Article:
Much depends on the market and one’s own tastes, I suppose. We all like a different type of hero. Some tend to the more ultra-Alpha male of yesteryear, whilst others prefer a more beta hero. I like a mixture of both, but even the Alpha part has to have a gentle side.

Personally, I don’t think it’s enough that a hero is redeemed by the end of a novel. I know of one editor who hates it when, after raising concerns about the hero’s behaviour, writers tell them, ‘Oh wait till the end of the novel, and you’ll see that the hero is really lovely then’. The editor wants to feel that the hero is lovely from the very beginning, even if he does make mistakes, because that’s how the reader should feel.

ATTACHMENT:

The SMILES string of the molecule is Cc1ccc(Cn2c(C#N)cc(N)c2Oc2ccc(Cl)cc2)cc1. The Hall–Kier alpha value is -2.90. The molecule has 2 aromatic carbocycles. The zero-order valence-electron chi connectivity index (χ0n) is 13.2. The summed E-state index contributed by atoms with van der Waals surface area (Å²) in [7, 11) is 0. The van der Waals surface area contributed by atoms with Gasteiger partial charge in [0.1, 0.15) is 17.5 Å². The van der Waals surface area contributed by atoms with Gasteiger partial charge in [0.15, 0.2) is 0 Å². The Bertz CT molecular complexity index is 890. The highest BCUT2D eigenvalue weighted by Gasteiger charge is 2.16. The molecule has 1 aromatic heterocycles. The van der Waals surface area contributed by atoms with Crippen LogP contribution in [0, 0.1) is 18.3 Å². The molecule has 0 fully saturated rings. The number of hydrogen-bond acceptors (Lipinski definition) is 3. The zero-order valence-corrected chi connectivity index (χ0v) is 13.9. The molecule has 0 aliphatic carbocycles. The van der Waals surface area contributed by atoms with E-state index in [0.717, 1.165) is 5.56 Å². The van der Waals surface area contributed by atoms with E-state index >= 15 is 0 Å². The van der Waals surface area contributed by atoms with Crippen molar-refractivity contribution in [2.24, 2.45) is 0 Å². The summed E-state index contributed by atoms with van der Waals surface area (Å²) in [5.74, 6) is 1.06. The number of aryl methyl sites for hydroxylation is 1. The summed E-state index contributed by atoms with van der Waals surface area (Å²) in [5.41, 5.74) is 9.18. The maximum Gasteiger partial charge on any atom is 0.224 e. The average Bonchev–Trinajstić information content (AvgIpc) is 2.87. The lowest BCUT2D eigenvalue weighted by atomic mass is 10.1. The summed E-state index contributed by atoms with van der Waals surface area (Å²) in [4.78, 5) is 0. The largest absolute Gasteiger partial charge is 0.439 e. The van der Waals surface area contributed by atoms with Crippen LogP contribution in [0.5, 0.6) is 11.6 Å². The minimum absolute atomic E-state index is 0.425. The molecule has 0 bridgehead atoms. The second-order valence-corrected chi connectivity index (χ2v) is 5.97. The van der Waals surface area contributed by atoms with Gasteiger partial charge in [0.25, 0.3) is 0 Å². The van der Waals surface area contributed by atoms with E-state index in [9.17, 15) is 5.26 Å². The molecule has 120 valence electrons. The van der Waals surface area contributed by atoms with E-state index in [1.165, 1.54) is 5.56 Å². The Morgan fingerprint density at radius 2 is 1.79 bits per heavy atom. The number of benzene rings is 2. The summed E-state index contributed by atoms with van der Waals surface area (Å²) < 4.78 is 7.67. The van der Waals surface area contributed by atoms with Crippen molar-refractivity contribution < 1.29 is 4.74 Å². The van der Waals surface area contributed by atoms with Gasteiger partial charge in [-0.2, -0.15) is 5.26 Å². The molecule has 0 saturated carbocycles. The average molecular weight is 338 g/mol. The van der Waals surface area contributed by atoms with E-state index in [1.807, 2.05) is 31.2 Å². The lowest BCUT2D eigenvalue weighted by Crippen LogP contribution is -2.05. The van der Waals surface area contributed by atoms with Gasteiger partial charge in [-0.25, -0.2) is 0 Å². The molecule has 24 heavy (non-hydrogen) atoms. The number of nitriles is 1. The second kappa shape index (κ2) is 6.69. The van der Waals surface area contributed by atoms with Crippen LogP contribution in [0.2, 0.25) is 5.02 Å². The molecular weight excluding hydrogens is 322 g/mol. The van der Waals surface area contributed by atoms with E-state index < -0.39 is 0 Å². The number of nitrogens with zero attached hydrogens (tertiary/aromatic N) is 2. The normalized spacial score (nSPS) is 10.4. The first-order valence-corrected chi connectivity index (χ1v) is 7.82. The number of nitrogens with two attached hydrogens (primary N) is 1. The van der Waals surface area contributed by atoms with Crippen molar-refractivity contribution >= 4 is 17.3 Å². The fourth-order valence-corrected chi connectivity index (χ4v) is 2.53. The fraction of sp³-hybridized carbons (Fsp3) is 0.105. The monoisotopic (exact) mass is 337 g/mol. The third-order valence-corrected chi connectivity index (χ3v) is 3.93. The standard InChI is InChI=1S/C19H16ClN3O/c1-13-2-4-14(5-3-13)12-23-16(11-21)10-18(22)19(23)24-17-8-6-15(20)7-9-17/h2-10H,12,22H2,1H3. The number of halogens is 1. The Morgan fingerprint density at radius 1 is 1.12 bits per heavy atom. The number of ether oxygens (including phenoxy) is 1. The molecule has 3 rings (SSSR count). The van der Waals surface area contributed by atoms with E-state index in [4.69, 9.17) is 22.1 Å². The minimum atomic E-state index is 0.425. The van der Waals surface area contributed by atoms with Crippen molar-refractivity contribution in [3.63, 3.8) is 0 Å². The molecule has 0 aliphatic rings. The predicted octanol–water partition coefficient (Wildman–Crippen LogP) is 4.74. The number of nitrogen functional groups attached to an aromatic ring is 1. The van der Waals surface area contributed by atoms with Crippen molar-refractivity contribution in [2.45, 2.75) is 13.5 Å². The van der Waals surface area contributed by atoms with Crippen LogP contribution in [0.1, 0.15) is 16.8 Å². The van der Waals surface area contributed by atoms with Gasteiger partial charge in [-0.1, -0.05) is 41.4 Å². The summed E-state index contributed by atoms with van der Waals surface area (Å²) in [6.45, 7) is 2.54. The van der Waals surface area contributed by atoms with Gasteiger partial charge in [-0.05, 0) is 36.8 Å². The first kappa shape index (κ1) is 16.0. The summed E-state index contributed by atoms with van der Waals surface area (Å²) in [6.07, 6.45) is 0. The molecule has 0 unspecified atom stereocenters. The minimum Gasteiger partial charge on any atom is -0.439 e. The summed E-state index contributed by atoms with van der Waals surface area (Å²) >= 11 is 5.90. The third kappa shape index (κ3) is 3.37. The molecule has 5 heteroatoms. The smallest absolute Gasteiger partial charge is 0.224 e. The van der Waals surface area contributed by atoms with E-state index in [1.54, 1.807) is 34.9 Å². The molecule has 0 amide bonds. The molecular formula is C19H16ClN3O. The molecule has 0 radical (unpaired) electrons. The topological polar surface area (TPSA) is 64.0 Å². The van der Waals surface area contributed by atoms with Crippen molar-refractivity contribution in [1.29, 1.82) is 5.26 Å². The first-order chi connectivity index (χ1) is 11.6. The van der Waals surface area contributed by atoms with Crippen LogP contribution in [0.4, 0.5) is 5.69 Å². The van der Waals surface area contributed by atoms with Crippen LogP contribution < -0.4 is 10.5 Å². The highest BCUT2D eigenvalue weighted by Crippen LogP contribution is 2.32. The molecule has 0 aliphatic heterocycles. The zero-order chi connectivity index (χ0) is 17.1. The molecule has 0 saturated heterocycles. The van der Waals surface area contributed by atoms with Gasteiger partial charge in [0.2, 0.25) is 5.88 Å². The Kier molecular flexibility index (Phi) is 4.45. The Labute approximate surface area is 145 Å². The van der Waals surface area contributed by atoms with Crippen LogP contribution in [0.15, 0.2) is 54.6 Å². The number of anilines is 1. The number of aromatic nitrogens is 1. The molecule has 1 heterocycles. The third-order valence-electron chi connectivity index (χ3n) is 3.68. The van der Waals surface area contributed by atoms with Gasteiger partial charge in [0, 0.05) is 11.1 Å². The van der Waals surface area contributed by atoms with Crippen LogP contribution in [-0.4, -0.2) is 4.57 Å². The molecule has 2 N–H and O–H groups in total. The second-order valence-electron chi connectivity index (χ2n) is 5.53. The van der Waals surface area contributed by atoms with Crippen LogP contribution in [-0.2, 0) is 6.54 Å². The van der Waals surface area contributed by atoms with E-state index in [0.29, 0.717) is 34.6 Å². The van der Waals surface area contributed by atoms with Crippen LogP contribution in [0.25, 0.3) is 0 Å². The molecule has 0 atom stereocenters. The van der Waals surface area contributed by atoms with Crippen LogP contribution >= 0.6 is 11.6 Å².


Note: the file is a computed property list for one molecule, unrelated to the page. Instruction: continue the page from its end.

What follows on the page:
As with all writing, it's all in the execution. Can you convince your reader that this man is worthy of the heroine's love? If your reader doesn’t think your hero is right for the heroine, they won’t be invested in the happy ending. No last minute redemption, after 200 pages of emotional abuse, is going to convince them otherwise.